Jerry Brown kept the purse strings tight on the University of California, but proposed an $8 billion boost for public education and wants to spend $1 billion of cap-and-trade auction money on high-speed rail, transit and related projects.
In the first budget of his last term in office, the Democratic governor offered a $164 billion spending plan — $113 billion of it in the General Fund, the state’s coffer of sales, income and business taxes — for the 2015-16 fiscal year that begins July 1. The 270-page summary of Brown’s plan can be viewed here.
The document projects an increase in tax receipts – about $4 billion worth – through the middle of next year. Revenue flowing to the state already is coming in above projections, an indication that the state continues its economic recovery from the recession.
But despite the improved revenue, Brown said the budget was “precariously balanced,” and noted that temporary income and sales taxes approved by voters in 2012 as Proposition 30 – a measure he advocated in order to jump start the state’s finances — will start to phase out next year.
“It’s very tight, it’s going to be a difficult next four years,” he told reporters in the Capitol.
California’s K-14 public education was a big winner in Brown’s draft budget, while UC got less than it sought.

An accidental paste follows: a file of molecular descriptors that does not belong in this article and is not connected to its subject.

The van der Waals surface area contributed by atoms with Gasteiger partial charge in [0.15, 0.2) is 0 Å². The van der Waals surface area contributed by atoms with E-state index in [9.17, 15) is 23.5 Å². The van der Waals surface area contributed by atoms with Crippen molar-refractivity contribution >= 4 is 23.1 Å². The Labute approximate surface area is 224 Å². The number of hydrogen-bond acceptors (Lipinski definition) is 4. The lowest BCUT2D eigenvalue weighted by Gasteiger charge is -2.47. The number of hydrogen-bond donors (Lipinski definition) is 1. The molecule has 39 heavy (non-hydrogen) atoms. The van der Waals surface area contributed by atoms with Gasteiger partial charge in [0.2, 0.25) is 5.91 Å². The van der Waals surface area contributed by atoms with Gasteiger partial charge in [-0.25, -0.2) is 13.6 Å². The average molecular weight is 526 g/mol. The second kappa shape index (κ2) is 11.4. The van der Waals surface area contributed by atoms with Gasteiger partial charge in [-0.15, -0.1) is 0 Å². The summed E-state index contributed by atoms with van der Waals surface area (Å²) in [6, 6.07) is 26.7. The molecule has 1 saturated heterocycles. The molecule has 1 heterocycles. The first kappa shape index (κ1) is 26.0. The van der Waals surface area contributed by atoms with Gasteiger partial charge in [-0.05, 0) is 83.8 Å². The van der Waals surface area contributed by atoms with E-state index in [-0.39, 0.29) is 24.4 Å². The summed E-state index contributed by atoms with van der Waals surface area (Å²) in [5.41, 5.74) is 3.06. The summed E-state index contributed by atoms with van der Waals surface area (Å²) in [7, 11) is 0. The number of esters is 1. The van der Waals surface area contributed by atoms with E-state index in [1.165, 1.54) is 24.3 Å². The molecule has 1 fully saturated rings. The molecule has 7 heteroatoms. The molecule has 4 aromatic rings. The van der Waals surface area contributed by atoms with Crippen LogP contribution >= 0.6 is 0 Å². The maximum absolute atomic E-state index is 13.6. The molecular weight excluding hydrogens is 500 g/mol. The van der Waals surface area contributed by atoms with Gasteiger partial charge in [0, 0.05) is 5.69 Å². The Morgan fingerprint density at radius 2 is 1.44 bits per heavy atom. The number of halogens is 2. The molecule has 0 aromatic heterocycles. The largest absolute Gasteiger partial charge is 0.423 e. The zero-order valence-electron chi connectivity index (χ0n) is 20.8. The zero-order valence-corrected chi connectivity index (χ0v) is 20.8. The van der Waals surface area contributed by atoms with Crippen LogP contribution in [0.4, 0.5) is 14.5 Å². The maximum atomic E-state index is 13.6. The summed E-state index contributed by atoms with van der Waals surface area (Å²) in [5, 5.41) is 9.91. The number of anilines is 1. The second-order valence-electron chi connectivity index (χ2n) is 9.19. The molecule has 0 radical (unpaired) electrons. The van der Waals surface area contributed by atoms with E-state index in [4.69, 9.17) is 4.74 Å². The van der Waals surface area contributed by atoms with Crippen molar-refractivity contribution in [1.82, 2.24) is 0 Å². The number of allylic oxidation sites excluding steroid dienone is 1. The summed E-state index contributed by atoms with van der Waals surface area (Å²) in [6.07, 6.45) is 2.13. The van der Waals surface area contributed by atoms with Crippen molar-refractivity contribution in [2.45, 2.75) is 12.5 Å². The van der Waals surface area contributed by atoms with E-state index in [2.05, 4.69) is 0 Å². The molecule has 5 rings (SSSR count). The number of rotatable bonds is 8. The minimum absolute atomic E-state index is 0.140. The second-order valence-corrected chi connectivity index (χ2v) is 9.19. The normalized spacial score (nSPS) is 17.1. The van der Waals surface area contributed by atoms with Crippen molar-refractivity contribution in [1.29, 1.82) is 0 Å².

The university’s regents, pending a final decision, earlier voted to raise tuition by up to 28 percent over five years, a decision backed by UC President Janet Napolitano but opposed by Brown.
Earlier in the week, in an apparent reference to UC’s tuition hike, Brown denounced “making students the default financiers of education” at the high-speed rail ceremonies in Fresno.
On Friday, Brown proposed a $120 million increase for UC, the amount he offered earlier, but far less than sought by UC. The California State University, meanwhile, will get a $145 million increase.
Brown and Napolitano are heading an advisory group aimed at working out the differences between the administration and the university, and plan to present a report at the January meeting of the UC Board of Regents.
Brown noted his own parsimony and views about changes needed within the university system, but said, “I will not inflict that on UC as my guiding principle.”
The draft budget estimates plans to spend about $1 billion in revenue from the state’s cap-and-trade auction program, with about a fourth of that money — $250 million – going to the bullet-train project. The amount is a significant increase over the $870 million in the current budget.
The auctions, sanctioned by the state as part of its effort to cut climate-changing greenhouse gases to 1990 levels by 2020, involve the sale of allowances that allow companies to continue to operate while they ratchet down on carbon emissions.
Brown also said he wants to sit down with the state’s public labor unions and negotiate the costs of retirees’ health care to save money. He said he preferred negotiation to legislation.